All the Ingredients Are Here
Entrepreneurs looking to break into the food business will find plenty of help in New Orleans.
A native New Orleanian, Poppy Tooker has spent her life devoted to the cultural essence that food brings to Louisiana, a topic she explores weekly on her NPR-affiliated radio show, Louisiana Eats! From farmers markets to the homes and restaurants where our culinary traditions are revered and renewed, Poppy lends the voice of an insider to interested readers everywhere.
illustration by Tony Healey
Are you renowned for your salad dressing? A backyard BBQ legend thanks to your sauce? If you love food, and have a bit of the entrepreneur in you, the food business just might be for you!
Culinary entrepreneurship is at an all-time high in the Crescent City. Whether it’s a certified kitchen for recipe testing or a food production facility you need, it’s all available for the asking.
A Museum that’s Fab for Entrepreneurs
Thanks to a gift from the estate of Paul C. P. McIlhenny, for a mere $25 per hour newcomers can have access to the Rouses Culinary Innovation Center housed within the Southern Food and Beverage Museum. The museum’s kitchen is a certified commissary kitchen, where small-scale baking and other food production is possible. SoFab is also willing to sell an entrepreneur’s products from the museum’s gift shop.
Canadian Sara Levasseur has used SoFab’s kitchen since 2015. As a teenager in Ottawa, she learned the art of preserving raspberries from her grandmother, Beverly. After introducing her creations to locals at the Crescent City Farmers Market, Levasseur’s company, Jamboree Jams, is finding success with a broader audience online.
Edible Enterprises Provides the Next Step
What happens when sales exceed the capacity of SoFab’s kitchen or when goods require shelf-stable packaging? That’s when Sanjay Kharod, executive director of New Orleans Food and Farm Network (NOFFN), comes into the picture.
In 2014, St. Charles Parish approached Kharod about his organization managing their food processing facility, which the parish originally built for Goodwill Enterprises.
The 10,000-square-foot facility in Norco is one of three in Louisiana where products can be bottled or packaged for grocery shelves and out-of-state distribution.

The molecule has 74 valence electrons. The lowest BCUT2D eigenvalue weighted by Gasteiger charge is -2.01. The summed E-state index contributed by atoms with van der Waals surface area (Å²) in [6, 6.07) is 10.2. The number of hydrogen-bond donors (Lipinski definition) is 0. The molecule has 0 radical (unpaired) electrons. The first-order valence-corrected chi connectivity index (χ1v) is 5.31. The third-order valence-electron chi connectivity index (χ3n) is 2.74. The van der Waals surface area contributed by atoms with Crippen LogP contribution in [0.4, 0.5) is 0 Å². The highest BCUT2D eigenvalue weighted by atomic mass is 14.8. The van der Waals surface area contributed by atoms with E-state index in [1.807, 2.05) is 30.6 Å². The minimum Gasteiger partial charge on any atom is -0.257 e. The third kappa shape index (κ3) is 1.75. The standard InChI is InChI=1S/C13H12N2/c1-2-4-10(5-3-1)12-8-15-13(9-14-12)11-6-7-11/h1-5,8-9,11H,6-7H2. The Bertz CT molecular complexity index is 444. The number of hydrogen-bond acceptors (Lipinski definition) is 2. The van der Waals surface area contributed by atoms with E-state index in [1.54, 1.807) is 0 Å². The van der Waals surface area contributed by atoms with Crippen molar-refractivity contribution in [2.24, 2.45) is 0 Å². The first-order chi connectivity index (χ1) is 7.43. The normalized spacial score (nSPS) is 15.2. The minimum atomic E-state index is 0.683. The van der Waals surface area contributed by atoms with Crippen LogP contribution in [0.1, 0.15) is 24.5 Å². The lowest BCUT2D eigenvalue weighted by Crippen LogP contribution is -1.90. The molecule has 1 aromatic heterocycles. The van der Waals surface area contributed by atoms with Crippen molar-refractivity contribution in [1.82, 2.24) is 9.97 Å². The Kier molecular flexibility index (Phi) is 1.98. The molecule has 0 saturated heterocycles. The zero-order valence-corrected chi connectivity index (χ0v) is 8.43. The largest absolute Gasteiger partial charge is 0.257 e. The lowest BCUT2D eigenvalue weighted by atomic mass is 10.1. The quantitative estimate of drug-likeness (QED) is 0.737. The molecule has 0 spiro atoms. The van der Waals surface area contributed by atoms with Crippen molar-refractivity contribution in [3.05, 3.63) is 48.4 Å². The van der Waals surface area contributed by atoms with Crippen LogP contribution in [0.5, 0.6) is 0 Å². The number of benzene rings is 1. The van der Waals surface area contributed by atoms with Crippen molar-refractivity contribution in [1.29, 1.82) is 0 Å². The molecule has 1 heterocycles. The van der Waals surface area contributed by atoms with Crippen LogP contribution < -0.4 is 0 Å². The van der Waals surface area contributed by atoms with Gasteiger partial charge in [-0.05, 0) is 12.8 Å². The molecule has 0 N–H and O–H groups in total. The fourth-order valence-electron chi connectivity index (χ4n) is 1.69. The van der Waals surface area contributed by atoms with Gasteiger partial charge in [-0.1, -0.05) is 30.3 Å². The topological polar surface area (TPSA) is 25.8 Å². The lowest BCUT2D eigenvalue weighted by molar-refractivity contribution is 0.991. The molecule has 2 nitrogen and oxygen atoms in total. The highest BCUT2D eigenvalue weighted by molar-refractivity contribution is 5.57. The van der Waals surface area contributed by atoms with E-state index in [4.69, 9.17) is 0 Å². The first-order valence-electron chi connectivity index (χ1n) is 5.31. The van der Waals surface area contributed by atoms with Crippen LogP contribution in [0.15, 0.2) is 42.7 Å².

Kharod had long sought a way to help farmers make use of excess crops with added-value products and founded Edible Enterprises as a way to help make that happen. When NOFFN took possession of the facility, there were only three tenants. Today’s number exceeds 30 – an indicator of the burst in culinary entrepreneurism taking place in New Orleans.
Making the jump onto grocery store shelves is often the acid test for food startups. Kharod and the NOFFN team guide Edible Enterprise tenants from the start. First, the State Health Department requires a thorough, written processing plan. The application covers sourcing, handling, washing, storage, manufacturing and marketing – great experience for any first-time entrepreneur.
Also essential is the recall plan. From day one, tenants are asked to show all purchasing records to allow for full traceability. NOFFN also offers consulting tips.
“Having your label language USDA-approved before investing in logo design” is the sort of advice that Kharod says “allows you to try the idea you’ve had for years without going broke trying.”
Chobani’s Incubator Program
In 1994, Hamdi Ulukaya arrived in the United States as a young, non-English speaking Turkish immigrant. Despite that, by 2002 he founded Chobani Yogurt, which is now the most successful brand of Greek yogurt in America. With a desire to pay it forward, Ulukaya created the Chobani incubator program, designed to nurture the next generation of food entrepreneurs.
On Jan. 16, Chobani hosted a happy hour in New Orleans to recruit locals for their 2019 incubator. Held at Big Easy Bucha, the event buzzed with excitement as local cupcake and kimchi makers mingled with jam and baby food businesses, a rare opportunity for budding entrepreneurs to mix.
To be considered, companies must already have a packaged food item with minimum annual sales ranging from $50,000 to $2 million dollars. Applications were accepted through January.
All winning participants receive an equity-free grant of $25,000 and four weeks in intensive workshops over four months. Participants receive one-on-one mentoring from Chobani leadership on sales, operations, financial and legal considerations. There is a “demo day” when participants pitch a large network of investors for financial capital. Chobani facilitates sales and marketing visits to top retailers like Walmart and Kroger.
It’s clear, the city where Creole cuisine was born is hard at work incubating future foods of the 21st century.
Catch Poppy Tooker on her radio show, Louisiana Eats! Saturdays at 3 p.m. and Mondays at 8 p.m. on WWNO 89.9 FM.